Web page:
*aside*

    Yes, I would assume so, my forte is the Yagyu Shinkage ryu by the way.
    I have been exposed to the yawara of the Shinto ryu, but my experince is from the Tenshin Shinyo ryu.
    I would love to be exposed more to the TSKSR, do you know of any here in Canada??
    Other than at the Japanese Cultural Center?
  8. blankslate is offline

    WEIGHTING

    Join Date
    Jul 2003
    Posts
    5,538

    Posted On:
    10/30/2003 4:34pm

    supporting member
     

    --
    Hell yeah! Hell no!
    Thanks Budd. Harrisburg, the capitol of PA, humph.

    This is hopeless. We'll never really know what those original systems consisted of. Better to just keep evolving what we have and then name it BUDOSHIN!!!

    Actually, this is true, we can always learn something from the past but hopefully we can evolve to equal and eventually surpass what was done before.
  9. Budd is offline

    Professor of Chaos

    Join Date
    Aug 2003
    Posts
    1,785

    Posted On:
    10/30/2003 4:52pm

    supporting member
     

    --
    Hell yeah! Hell no!
    Originally posted by ronin69

    I would love to be exposed more to the TSKSR, do you know of any here in Canada??
    Other than at the Japanese Cultural Center?
    I don't, not off the top of my head, since I've mostly encountered the jojutsukai of SMR Jo. There seem to be more than a few that study both, though, since Relnick Sensei is the leading exponent of SMR & TSKSR in North America, so let me ask my instructor this weekend. I'll send you a PM if I find out anything.
  10. Budd is offline

    Professor of Chaos

    Join Date
    Aug 2003
    Posts
    1,785

    Posted On:
    10/30/2003 5:04pm

    supporting member
     

    --
    Hell yeah! Hell no!
    Originally posted by blankslate
    Thanks Budd. Harrisburg, the capitol of PA, humph.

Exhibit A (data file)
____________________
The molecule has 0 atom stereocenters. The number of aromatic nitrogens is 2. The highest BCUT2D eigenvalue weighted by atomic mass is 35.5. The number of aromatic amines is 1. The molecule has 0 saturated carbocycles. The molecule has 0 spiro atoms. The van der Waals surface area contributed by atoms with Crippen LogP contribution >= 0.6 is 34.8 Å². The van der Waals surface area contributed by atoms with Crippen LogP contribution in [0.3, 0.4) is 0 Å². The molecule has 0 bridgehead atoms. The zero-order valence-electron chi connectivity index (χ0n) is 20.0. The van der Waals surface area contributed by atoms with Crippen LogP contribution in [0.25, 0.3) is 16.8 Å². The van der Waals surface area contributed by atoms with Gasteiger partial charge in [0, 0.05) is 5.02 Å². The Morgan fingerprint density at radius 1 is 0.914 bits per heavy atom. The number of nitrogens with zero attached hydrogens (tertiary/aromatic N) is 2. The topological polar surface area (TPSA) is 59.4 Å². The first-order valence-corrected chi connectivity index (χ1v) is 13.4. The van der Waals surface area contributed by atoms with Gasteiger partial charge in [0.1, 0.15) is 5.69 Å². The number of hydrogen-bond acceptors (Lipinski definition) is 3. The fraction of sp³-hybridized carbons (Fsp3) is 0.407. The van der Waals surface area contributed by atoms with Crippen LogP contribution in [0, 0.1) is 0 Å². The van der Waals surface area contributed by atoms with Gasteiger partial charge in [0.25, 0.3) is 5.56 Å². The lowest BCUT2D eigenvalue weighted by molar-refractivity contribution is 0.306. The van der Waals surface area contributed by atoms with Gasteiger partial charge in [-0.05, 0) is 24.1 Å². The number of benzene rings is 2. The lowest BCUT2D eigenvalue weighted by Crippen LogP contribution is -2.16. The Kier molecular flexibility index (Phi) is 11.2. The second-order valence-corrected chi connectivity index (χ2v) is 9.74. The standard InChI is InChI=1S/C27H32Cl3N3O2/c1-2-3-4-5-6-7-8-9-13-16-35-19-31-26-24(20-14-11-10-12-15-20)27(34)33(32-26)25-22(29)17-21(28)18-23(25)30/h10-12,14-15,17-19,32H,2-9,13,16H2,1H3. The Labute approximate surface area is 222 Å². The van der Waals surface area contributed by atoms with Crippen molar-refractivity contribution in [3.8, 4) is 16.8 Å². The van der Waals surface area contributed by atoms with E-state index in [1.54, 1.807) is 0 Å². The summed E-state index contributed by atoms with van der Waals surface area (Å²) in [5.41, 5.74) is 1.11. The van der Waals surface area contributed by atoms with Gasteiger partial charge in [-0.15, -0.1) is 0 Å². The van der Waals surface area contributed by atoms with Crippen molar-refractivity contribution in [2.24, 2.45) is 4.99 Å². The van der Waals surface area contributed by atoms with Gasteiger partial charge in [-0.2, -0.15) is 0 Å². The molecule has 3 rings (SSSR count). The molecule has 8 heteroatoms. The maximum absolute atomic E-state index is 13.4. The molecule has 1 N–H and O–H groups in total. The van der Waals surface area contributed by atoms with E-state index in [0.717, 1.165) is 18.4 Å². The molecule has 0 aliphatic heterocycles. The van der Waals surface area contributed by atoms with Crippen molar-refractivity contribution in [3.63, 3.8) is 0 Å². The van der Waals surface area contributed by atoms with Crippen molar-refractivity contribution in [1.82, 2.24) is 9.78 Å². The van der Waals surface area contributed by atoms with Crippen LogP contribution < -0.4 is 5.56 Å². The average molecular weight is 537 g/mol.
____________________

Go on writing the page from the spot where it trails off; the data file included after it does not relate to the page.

What, are you saying that I'm surrounded by crooked politicians and a nuclear power plant (Three Mile Island)?

    At least its not Florida :p


    This is hopeless. We'll never really know what those original systems consisted of. Better to just keep evolving what we have and then name it BUDOSHIN!!!
    I see nothing wrong at all with evolving our understanding of combatives. I just think it's helpful to have good teachers/instructors/trainers to guide us along that path.


    Actually, this is true, we can always learn something from the past but hopefully we can evolve to equal and eventually surpass what was done before.
    Most of the koryu folks that I know study modern arts as well as koryu. Meik Skoss trains in judo, Ellis Amdur cross trains in a number of different grappling styles (and has great respect for BJJ). I think it really boils down to:

    1) What goals do you have for training?

    2) What kind of people do you want to train with?

    3) What is available in your area? Are you willing to move/commute to gain access to training?

    I also personally think that it's good to keep training in perspective and have a healthy sense of humor about the whole thing. There are plenty of wiser and tougher people than me on this board that have already noted -- there's always someone better.

    I think it's just a matter of being the best you can be.
Page 5 of 6 FirstFirst 12345 6 LastLast

Bookmarks

Posting Permissions

  • You may not post new threads
  • You may not post replies
  • You may not post attachments
  • You may not edit your posts
  •  

Powered by vBulletin™© contact@vbulletin.com vBulletin Solutions, Inc. 2011 All rights reserved.